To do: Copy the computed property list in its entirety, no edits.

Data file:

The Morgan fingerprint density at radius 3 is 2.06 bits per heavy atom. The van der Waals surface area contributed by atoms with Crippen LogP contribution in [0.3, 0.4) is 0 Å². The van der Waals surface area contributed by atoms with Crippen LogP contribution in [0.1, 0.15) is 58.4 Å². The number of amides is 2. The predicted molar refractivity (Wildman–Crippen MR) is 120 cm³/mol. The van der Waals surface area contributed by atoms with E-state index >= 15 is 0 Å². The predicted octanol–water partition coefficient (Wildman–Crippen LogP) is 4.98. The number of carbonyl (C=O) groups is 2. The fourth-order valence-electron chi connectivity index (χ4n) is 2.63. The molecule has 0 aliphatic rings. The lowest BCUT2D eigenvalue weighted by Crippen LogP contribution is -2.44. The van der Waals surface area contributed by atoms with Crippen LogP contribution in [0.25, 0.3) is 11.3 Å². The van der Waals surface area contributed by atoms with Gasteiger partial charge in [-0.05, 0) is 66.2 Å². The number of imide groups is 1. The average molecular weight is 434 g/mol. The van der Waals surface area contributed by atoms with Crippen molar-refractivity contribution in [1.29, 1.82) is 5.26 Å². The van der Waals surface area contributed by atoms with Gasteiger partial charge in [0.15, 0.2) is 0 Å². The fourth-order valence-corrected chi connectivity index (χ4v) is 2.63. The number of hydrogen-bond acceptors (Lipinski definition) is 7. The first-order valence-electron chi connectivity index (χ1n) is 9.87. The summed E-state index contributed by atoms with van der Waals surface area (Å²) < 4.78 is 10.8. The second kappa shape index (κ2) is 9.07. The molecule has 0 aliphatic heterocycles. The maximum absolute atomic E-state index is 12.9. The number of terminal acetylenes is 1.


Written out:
The Morgan fingerprint density at radius 3 is 2.06 bits per heavy atom. The van der Waals surface area contributed by atoms with Crippen LogP contribution in [0.3, 0.4) is 0 Å². The van der Waals surface area contributed by atoms with Crippen LogP contribution in [0.1, 0.15) is 58.4 Å². The number of amides is 2. The predicted molar refractivity (Wildman–Crippen MR) is 120 cm³/mol. The van der Waals surface area contributed by atoms with E-state index >= 15 is 0 Å². The predicted octanol–water partition coefficient (Wildman–Crippen LogP) is 4.98. The number of carbonyl (C=O) groups is 2. The fourth-order valence-electron chi connectivity index (χ4n) is 2.63. The molecule has 0 aliphatic rings. The lowest BCUT2D eigenvalue weighted by Crippen LogP contribution is -2.44. The van der Waals surface area contributed by atoms with Crippen LogP contribution in [0.25, 0.3) is 11.3 Å². The van der Waals surface area contributed by atoms with Gasteiger partial charge in [-0.05, 0) is 66.2 Å². The number of imide groups is 1. The average molecular weight is 434 g/mol. The van der Waals surface area contributed by atoms with Crippen molar-refractivity contribution in [1.29, 1.82) is 5.26 Å². The van der Waals surface area contributed by atoms with Gasteiger partial charge in [0.15, 0.2) is 0 Å². The fourth-order valence-corrected chi connectivity index (χ4v) is 2.63. The number of hydrogen-bond acceptors (Lipinski definition) is 7. The first-order valence-electron chi connectivity index (χ1n) is 9.87. The summed E-state index contributed by atoms with van der Waals surface area (Å²) < 4.78 is 10.8. The second kappa shape index (κ2) is 9.07. The molecule has 0 aliphatic heterocycles. The maximum absolute atomic E-state index is 12.9. The number of terminal acetylenes is 1.